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kok328 03-20-2013 04:23 PM

Garage door bar
I am curious as to the one piece torsion tube on my garage door.
It has a single torsion spring on the left with two cable drums on each end.
It was making a clunk sound when near to all the way close.
I disconnected the door from the opener and couldn't find any problems.
I lubed the rollers, spring and the torsion tube where it travels through the cable drums and has seemed to resolved the problem for now.
Anyway, the torsion tube travels about an inch to the right when open and back to the left when closed. These directions of travel are from inside the garage facing towards the road.
I've never really noticed this before and was wondering if this is normal or an indication of something about to go wrong.

nealtw 03-20-2013 07:10 PM

Just guessing but if you only have one spring, as it gets tighter it wants to get shorter and pull the rod sideways. If you had two they would be pulling against each other and wouldn't move. Pulleys must be locked to the rod or the spring wouldn't help so someone likely installed them with an extra 1" in there.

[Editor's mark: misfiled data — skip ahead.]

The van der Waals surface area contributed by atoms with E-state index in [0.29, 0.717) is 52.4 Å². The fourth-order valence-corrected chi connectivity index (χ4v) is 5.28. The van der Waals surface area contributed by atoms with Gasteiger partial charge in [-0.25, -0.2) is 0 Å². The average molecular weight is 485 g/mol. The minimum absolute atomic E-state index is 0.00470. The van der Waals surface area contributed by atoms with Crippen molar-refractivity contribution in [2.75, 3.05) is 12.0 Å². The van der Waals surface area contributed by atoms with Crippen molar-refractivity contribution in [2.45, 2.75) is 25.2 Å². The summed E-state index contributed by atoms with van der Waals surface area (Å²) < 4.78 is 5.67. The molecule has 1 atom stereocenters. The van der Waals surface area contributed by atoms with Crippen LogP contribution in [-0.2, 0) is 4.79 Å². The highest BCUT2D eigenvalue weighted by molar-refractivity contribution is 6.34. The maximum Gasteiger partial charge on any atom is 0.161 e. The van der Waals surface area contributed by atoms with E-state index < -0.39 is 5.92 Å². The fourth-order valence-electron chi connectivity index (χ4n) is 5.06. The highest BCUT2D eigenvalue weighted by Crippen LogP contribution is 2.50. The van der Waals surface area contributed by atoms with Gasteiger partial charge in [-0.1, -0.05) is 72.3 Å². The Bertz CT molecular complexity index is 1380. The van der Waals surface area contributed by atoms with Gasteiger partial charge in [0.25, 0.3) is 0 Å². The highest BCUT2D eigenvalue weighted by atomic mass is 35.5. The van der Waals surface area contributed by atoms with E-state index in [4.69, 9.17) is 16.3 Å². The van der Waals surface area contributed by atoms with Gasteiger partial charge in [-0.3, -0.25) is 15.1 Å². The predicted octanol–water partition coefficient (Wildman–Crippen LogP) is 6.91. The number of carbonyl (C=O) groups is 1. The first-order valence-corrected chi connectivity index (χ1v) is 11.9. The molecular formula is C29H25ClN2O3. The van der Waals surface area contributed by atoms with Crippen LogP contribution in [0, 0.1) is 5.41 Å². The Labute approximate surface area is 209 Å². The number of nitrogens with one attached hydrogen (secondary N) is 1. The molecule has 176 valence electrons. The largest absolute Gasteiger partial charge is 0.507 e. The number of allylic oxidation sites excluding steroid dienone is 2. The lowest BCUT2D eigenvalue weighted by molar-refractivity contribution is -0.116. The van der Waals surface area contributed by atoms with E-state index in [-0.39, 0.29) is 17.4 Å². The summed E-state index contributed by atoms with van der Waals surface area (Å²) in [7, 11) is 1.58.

nealtw 03-21-2013 02:50 PM

Fireguy5674 03-21-2013 06:38 PM

As the link Neal provided says there should be no gap between the bearings and the cable drum. The clunk you were hearing may have been the torsion bar slipping from side to side. By lubricating everything it may be moving more freely now and so not clunking. The article talks about stretching the spring before setting the torsion load. That is a new one on me. I have put up several single spring torsion systems and have never heard of that so can't be much help there. Make sure if you decide to release any of the components of the door under pressure from the torsion spring you know how to safely unwind the spring first. You don't want a spring or cable hanging out where your ear used to be.

nealtw 03-21-2013 08:43 PM

Found this at this site. https://diygaragerepaircom.uservoice...orsion-springs